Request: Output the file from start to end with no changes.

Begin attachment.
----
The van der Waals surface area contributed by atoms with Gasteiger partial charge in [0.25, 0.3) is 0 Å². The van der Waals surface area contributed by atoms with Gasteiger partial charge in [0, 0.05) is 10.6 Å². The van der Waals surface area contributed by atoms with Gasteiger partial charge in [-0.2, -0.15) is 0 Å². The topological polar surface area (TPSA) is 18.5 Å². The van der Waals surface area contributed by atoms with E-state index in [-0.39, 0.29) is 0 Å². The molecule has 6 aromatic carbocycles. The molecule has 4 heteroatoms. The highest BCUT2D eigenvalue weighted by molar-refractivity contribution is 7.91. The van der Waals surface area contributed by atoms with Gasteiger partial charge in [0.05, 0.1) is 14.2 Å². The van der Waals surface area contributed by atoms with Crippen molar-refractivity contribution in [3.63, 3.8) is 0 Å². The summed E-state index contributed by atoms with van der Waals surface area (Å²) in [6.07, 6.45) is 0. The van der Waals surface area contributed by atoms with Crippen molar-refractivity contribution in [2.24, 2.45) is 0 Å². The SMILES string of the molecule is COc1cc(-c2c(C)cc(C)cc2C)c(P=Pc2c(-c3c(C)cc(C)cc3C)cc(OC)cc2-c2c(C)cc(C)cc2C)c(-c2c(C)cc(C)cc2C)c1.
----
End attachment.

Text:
The van der Waals surface area contributed by atoms with Gasteiger partial charge in [0.25, 0.3) is 0 Å². The van der Waals surface area contributed by atoms with Gasteiger partial charge in [0, 0.05) is 10.6 Å². The van der Waals surface area contributed by atoms with Gasteiger partial charge in [-0.2, -0.15) is 0 Å². The topological polar surface area (TPSA) is 18.5 Å². The van der Waals surface area contributed by atoms with E-state index in [-0.39, 0.29) is 0 Å². The molecule has 6 aromatic carbocycles. The molecule has 4 heteroatoms. The highest BCUT2D eigenvalue weighted by molar-refractivity contribution is 7.91. The van der Waals surface area contributed by atoms with Gasteiger partial charge in [0.05, 0.1) is 14.2 Å². The van der Waals surface area contributed by atoms with Crippen molar-refractivity contribution in [3.63, 3.8) is 0 Å². The summed E-state index contributed by atoms with van der Waals surface area (Å²) in [6.07, 6.45) is 0. The van der Waals surface area contributed by atoms with Crippen molar-refractivity contribution in [2.24, 2.45) is 0 Å². The SMILES string of the molecule is COc1cc(-c2c(C)cc(C)cc2C)c(P=Pc2c(-c3c(C)cc(C)cc3C)cc(OC)cc2-c2c(C)cc(C)cc2C)c(-c2c(C)cc(C)cc2C)c1.